Obtaining Social Security Disability can be difficult when it is based on a mental illness. So before you start your claim there are a few things you should be aware of. As they say, forewarned is forearmed.
Your mental condition must be included in the Social Security’s Listing of Impairments. Depression is on the list. Having said that, just because depression is on the list doesn’t mean you will automatically get SSD. Your specific case of depression will then need to meet the criteria of the listing.
When it comes to depression, you will need to be able to demonstrate that you not only suffer from depression but that you have functional limitations due to the depression that keeps you from working.
If your depression doesn’t meet the listing requirements, then the Social Security Agency will work to determine your mental residual functional capacity (MRFC) by looking at your specific symptoms. The MFRC will demonstrate the most you can handle, either mentally or emotionally when it comes to certain aspects of a full-time job. If the Social Security Agency determines that you don’t have the mental residual functional capacity to work on a regular basis, then you would be approved for SSD. On the other hand, if you do have the MRFC to perform regular work duties, then you would not be approved for SSD.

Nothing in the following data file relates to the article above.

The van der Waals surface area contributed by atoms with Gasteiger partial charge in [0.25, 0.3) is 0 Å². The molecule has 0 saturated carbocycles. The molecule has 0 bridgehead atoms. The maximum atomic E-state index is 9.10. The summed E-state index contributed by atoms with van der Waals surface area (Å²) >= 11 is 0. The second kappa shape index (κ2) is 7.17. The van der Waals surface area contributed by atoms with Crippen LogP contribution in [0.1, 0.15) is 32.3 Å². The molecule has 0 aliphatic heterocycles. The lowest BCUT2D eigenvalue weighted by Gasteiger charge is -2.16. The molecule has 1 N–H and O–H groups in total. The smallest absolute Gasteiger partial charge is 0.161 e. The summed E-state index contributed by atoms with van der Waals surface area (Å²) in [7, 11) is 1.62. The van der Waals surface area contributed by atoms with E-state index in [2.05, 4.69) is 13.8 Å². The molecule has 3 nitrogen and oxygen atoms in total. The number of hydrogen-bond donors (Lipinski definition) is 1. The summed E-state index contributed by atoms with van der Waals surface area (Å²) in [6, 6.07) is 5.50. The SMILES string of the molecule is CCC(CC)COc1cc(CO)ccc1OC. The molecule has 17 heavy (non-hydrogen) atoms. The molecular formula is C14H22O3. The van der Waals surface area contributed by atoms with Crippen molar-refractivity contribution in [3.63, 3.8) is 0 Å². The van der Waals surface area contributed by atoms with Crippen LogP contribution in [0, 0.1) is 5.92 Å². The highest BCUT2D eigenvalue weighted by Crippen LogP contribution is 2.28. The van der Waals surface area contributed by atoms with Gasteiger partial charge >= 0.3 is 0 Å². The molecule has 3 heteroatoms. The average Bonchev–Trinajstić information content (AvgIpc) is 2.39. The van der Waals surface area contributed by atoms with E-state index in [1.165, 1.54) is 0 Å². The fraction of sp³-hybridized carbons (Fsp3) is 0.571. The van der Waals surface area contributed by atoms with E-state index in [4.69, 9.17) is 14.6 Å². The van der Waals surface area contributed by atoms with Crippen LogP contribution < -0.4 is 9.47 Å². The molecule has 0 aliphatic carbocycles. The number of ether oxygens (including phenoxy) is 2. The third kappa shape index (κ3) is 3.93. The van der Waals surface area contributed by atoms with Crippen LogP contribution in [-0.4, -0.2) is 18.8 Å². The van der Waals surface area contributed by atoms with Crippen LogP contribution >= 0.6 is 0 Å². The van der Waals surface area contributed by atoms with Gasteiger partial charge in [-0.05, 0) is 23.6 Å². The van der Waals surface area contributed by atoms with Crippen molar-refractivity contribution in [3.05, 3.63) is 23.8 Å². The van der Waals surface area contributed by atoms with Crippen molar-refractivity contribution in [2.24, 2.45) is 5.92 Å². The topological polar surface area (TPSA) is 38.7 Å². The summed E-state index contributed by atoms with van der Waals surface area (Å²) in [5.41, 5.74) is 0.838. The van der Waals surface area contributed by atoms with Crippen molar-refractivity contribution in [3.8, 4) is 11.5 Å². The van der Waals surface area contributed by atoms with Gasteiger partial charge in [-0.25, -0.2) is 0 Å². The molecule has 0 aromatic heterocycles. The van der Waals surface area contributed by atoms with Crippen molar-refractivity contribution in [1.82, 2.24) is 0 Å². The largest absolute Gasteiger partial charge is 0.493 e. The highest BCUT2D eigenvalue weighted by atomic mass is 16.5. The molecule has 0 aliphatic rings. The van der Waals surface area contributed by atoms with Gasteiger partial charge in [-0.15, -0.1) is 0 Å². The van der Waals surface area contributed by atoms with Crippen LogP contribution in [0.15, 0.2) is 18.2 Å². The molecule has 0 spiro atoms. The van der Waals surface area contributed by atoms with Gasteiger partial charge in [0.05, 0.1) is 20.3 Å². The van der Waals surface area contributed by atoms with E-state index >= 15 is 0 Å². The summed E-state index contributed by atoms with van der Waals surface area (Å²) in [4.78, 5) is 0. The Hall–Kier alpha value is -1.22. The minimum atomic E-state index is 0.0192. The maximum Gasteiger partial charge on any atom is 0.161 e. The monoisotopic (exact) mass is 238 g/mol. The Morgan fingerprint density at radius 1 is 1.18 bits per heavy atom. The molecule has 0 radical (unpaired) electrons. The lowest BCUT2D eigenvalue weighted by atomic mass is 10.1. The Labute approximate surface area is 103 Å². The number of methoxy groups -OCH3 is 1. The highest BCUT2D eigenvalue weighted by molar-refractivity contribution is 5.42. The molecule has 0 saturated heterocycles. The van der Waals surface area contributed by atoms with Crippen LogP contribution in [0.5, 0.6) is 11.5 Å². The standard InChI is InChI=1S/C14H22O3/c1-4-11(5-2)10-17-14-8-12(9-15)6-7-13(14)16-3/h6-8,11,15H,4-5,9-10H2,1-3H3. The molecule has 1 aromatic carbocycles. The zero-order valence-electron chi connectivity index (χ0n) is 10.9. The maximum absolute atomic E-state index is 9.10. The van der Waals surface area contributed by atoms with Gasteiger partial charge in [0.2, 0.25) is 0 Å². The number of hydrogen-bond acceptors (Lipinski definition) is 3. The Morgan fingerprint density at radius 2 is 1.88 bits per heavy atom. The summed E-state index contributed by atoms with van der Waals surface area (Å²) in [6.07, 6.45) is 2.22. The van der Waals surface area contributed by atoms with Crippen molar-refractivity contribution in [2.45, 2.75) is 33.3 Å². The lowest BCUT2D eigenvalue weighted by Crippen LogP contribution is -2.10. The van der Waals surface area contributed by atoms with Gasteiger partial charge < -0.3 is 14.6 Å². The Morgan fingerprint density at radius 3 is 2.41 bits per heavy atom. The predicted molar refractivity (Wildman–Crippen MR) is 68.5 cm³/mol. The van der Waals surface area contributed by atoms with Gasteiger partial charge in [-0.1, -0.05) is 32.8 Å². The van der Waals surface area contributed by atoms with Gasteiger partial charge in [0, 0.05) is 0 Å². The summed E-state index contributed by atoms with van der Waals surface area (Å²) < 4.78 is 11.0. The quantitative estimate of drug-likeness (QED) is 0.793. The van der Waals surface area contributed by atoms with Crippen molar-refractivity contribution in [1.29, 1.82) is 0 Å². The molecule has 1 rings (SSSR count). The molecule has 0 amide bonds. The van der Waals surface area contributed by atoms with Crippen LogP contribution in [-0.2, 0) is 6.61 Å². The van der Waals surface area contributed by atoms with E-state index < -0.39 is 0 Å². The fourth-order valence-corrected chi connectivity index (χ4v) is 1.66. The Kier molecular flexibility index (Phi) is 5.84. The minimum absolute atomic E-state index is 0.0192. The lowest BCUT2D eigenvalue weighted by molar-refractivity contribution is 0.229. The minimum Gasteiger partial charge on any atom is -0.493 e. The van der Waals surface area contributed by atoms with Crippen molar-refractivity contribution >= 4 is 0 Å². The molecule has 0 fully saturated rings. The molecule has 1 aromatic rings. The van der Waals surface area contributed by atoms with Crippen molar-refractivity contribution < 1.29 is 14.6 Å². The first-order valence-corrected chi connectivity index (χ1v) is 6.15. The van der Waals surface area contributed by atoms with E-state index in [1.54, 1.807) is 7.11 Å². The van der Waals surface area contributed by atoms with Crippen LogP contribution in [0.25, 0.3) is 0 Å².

As depression is a mental illness, it is important to have a doctor that specializes in mental illness prepare your MRFC report.
You will also need to be ready to supply medical records from a therapist or mental health doctor, records of emergency room visits if related to your depression, pharmacy records, and records for any hospitalizations.
Working through the requirements of obtaining SSD for depression can be confusing and overwhelming. That’s why it is always a good option to obtain the help of a disability lawyer. Here at Jessica Dumas, Attorney at Law, we can walk you through all of the steps and answer any questions you may have.